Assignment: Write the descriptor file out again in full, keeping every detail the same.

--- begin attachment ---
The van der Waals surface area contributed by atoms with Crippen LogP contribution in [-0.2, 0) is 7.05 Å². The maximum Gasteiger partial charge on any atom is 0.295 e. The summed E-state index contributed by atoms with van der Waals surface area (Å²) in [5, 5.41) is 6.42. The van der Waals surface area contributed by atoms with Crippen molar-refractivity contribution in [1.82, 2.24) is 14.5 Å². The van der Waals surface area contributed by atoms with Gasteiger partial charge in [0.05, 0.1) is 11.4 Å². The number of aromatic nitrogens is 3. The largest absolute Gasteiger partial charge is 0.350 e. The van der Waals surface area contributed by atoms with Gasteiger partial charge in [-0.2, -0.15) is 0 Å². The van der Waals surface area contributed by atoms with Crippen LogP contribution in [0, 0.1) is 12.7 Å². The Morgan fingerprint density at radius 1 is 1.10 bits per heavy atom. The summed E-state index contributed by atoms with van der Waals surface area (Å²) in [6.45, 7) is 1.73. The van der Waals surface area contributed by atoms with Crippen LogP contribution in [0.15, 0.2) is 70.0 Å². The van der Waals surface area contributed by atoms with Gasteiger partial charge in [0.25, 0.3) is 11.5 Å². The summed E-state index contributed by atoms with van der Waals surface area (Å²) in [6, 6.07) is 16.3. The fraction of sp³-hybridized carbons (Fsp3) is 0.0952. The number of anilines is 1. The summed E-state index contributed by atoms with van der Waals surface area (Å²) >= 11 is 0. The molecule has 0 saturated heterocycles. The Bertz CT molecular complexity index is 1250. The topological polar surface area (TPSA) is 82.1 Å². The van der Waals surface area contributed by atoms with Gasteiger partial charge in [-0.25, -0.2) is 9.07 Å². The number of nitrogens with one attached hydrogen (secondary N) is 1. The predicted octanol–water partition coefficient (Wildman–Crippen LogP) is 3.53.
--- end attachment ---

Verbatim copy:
The van der Waals surface area contributed by atoms with Crippen LogP contribution in [-0.2, 0) is 7.05 Å². The maximum Gasteiger partial charge on any atom is 0.295 e. The summed E-state index contributed by atoms with van der Waals surface area (Å²) in [5, 5.41) is 6.42. The van der Waals surface area contributed by atoms with Crippen molar-refractivity contribution in [1.82, 2.24) is 14.5 Å². The van der Waals surface area contributed by atoms with Gasteiger partial charge in [0.05, 0.1) is 11.4 Å². The number of aromatic nitrogens is 3. The largest absolute Gasteiger partial charge is 0.350 e. The van der Waals surface area contributed by atoms with Gasteiger partial charge in [-0.2, -0.15) is 0 Å². The van der Waals surface area contributed by atoms with Crippen LogP contribution in [0, 0.1) is 12.7 Å². The Morgan fingerprint density at radius 1 is 1.10 bits per heavy atom. The summed E-state index contributed by atoms with van der Waals surface area (Å²) in [6.45, 7) is 1.73. The van der Waals surface area contributed by atoms with Crippen LogP contribution in [0.15, 0.2) is 70.0 Å². The van der Waals surface area contributed by atoms with Gasteiger partial charge in [0.25, 0.3) is 11.5 Å². The summed E-state index contributed by atoms with van der Waals surface area (Å²) in [6, 6.07) is 16.3. The fraction of sp³-hybridized carbons (Fsp3) is 0.0952. The number of anilines is 1. The summed E-state index contributed by atoms with van der Waals surface area (Å²) >= 11 is 0. The molecule has 0 saturated heterocycles. The Bertz CT molecular complexity index is 1250. The topological polar surface area (TPSA) is 82.1 Å². The van der Waals surface area contributed by atoms with Gasteiger partial charge in [-0.25, -0.2) is 9.07 Å². The number of nitrogens with one attached hydrogen (secondary N) is 1. The predicted octanol–water partition coefficient (Wildman–Crippen LogP) is 3.53.